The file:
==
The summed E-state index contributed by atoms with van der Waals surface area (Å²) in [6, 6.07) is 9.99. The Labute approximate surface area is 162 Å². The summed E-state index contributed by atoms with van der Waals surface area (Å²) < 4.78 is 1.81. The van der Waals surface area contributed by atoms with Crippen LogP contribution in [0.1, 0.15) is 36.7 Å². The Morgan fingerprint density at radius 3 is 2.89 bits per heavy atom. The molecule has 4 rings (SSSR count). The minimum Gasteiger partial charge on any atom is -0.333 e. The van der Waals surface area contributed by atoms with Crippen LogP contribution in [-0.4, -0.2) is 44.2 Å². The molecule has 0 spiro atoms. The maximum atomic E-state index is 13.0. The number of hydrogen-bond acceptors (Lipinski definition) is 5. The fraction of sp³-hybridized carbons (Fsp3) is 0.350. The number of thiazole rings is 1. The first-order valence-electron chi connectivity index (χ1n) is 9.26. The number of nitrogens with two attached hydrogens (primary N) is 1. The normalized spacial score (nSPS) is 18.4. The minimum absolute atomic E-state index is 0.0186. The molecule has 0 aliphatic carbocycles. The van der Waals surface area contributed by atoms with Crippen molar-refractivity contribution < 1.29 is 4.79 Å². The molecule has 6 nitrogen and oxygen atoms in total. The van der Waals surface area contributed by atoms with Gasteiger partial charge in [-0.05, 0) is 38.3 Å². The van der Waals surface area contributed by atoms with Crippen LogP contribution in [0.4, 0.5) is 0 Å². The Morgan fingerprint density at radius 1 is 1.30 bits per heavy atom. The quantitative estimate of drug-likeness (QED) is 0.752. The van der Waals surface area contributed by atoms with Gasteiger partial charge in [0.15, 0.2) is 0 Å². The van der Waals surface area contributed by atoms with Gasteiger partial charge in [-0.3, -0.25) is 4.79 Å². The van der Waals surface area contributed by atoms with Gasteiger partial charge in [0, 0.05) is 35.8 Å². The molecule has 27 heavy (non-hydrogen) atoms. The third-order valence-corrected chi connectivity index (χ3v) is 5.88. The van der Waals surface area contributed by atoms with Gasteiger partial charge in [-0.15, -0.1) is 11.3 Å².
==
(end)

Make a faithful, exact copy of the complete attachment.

The summed E-state index contributed by atoms with van der Waals surface area (Å²) in [6, 6.07) is 9.99. The Labute approximate surface area is 162 Å². The summed E-state index contributed by atoms with van der Waals surface area (Å²) < 4.78 is 1.81. The van der Waals surface area contributed by atoms with Crippen LogP contribution in [0.1, 0.15) is 36.7 Å². The Morgan fingerprint density at radius 3 is 2.89 bits per heavy atom. The molecule has 4 rings (SSSR count). The minimum Gasteiger partial charge on any atom is -0.333 e. The van der Waals surface area contributed by atoms with Crippen LogP contribution in [-0.4, -0.2) is 44.2 Å². The molecule has 0 spiro atoms. The maximum atomic E-state index is 13.0. The number of hydrogen-bond acceptors (Lipinski definition) is 5. The fraction of sp³-hybridized carbons (Fsp3) is 0.350. The number of thiazole rings is 1. The first-order valence-electron chi connectivity index (χ1n) is 9.26. The number of nitrogens with two attached hydrogens (primary N) is 1. The normalized spacial score (nSPS) is 18.4. The minimum absolute atomic E-state index is 0.0186. The molecule has 0 aliphatic carbocycles. The van der Waals surface area contributed by atoms with Crippen molar-refractivity contribution < 1.29 is 4.79 Å². The molecule has 6 nitrogen and oxygen atoms in total. The van der Waals surface area contributed by atoms with Gasteiger partial charge in [-0.05, 0) is 38.3 Å². The van der Waals surface area contributed by atoms with Crippen LogP contribution in [0.4, 0.5) is 0 Å². The Morgan fingerprint density at radius 1 is 1.30 bits per heavy atom. The quantitative estimate of drug-likeness (QED) is 0.752. The van der Waals surface area contributed by atoms with Gasteiger partial charge in [0.15, 0.2) is 0 Å². The van der Waals surface area contributed by atoms with Gasteiger partial charge in [-0.3, -0.25) is 4.79 Å². The van der Waals surface area contributed by atoms with Gasteiger partial charge in [0, 0.05) is 35.8 Å². The molecule has 27 heavy (non-hydrogen) atoms. The third-order valence-corrected chi connectivity index (χ3v) is 5.88. The van der Waals surface area contributed by atoms with Gasteiger partial charge in [-0.15, -0.1) is 11.3 Å².